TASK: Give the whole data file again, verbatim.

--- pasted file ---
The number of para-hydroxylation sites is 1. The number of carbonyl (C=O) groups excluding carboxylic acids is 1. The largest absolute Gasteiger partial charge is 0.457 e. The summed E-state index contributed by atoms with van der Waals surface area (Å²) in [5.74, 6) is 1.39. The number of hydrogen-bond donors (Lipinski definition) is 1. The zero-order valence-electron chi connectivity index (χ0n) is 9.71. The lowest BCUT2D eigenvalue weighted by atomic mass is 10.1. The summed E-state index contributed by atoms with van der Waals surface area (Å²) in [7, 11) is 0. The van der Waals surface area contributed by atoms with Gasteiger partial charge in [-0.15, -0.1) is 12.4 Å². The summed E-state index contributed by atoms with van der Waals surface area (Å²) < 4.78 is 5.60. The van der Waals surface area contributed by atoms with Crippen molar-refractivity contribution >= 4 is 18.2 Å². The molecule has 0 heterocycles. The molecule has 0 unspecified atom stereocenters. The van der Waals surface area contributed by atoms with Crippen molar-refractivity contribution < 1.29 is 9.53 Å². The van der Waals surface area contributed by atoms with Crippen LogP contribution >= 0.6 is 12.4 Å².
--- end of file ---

The number of para-hydroxylation sites is 1. The number of carbonyl (C=O) groups excluding carboxylic acids is 1. The largest absolute Gasteiger partial charge is 0.457 e. The summed E-state index contributed by atoms with van der Waals surface area (Å²) in [5.74, 6) is 1.39. The number of hydrogen-bond donors (Lipinski definition) is 1. The zero-order valence-electron chi connectivity index (χ0n) is 9.71. The lowest BCUT2D eigenvalue weighted by atomic mass is 10.1. The summed E-state index contributed by atoms with van der Waals surface area (Å²) in [7, 11) is 0. The van der Waals surface area contributed by atoms with Gasteiger partial charge in [-0.15, -0.1) is 12.4 Å². The summed E-state index contributed by atoms with van der Waals surface area (Å²) < 4.78 is 5.60. The van der Waals surface area contributed by atoms with Crippen molar-refractivity contribution >= 4 is 18.2 Å². The molecule has 0 heterocycles. The molecule has 0 unspecified atom stereocenters. The van der Waals surface area contributed by atoms with Crippen molar-refractivity contribution < 1.29 is 9.53 Å². The van der Waals surface area contributed by atoms with Crippen LogP contribution >= 0.6 is 12.4 Å².